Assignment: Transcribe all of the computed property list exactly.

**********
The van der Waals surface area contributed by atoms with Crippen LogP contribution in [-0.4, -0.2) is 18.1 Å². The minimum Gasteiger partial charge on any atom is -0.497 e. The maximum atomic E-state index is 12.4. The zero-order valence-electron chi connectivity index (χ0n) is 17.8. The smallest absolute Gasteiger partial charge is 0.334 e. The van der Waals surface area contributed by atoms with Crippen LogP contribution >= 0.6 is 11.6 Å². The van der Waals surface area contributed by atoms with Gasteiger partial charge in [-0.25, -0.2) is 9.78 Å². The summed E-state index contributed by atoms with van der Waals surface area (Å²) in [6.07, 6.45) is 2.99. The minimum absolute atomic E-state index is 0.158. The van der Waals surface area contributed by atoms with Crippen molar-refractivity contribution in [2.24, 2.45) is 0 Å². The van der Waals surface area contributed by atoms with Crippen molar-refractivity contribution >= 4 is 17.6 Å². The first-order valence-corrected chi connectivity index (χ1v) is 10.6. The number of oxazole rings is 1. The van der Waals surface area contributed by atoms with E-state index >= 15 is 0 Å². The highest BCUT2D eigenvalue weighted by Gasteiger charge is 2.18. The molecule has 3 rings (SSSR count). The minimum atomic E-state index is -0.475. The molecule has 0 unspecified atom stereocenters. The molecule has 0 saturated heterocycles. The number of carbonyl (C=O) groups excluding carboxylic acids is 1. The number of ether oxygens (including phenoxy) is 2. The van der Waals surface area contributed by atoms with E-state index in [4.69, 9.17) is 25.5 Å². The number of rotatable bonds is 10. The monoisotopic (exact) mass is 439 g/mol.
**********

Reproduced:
The van der Waals surface area contributed by atoms with Crippen LogP contribution in [-0.4, -0.2) is 18.1 Å². The minimum Gasteiger partial charge on any atom is -0.497 e. The maximum atomic E-state index is 12.4. The zero-order valence-electron chi connectivity index (χ0n) is 17.8. The smallest absolute Gasteiger partial charge is 0.334 e. The van der Waals surface area contributed by atoms with Crippen LogP contribution >= 0.6 is 11.6 Å². The van der Waals surface area contributed by atoms with Gasteiger partial charge in [-0.25, -0.2) is 9.78 Å². The summed E-state index contributed by atoms with van der Waals surface area (Å²) in [6.07, 6.45) is 2.99. The minimum absolute atomic E-state index is 0.158. The van der Waals surface area contributed by atoms with Crippen molar-refractivity contribution in [2.24, 2.45) is 0 Å². The van der Waals surface area contributed by atoms with Crippen molar-refractivity contribution >= 4 is 17.6 Å². The first-order valence-corrected chi connectivity index (χ1v) is 10.6. The number of oxazole rings is 1. The van der Waals surface area contributed by atoms with E-state index >= 15 is 0 Å². The highest BCUT2D eigenvalue weighted by Gasteiger charge is 2.18. The molecule has 3 rings (SSSR count). The minimum atomic E-state index is -0.475. The molecule has 0 unspecified atom stereocenters. The molecule has 0 saturated heterocycles. The number of carbonyl (C=O) groups excluding carboxylic acids is 1. The number of ether oxygens (including phenoxy) is 2. The van der Waals surface area contributed by atoms with E-state index in [4.69, 9.17) is 25.5 Å². The number of rotatable bonds is 10. The monoisotopic (exact) mass is 439 g/mol.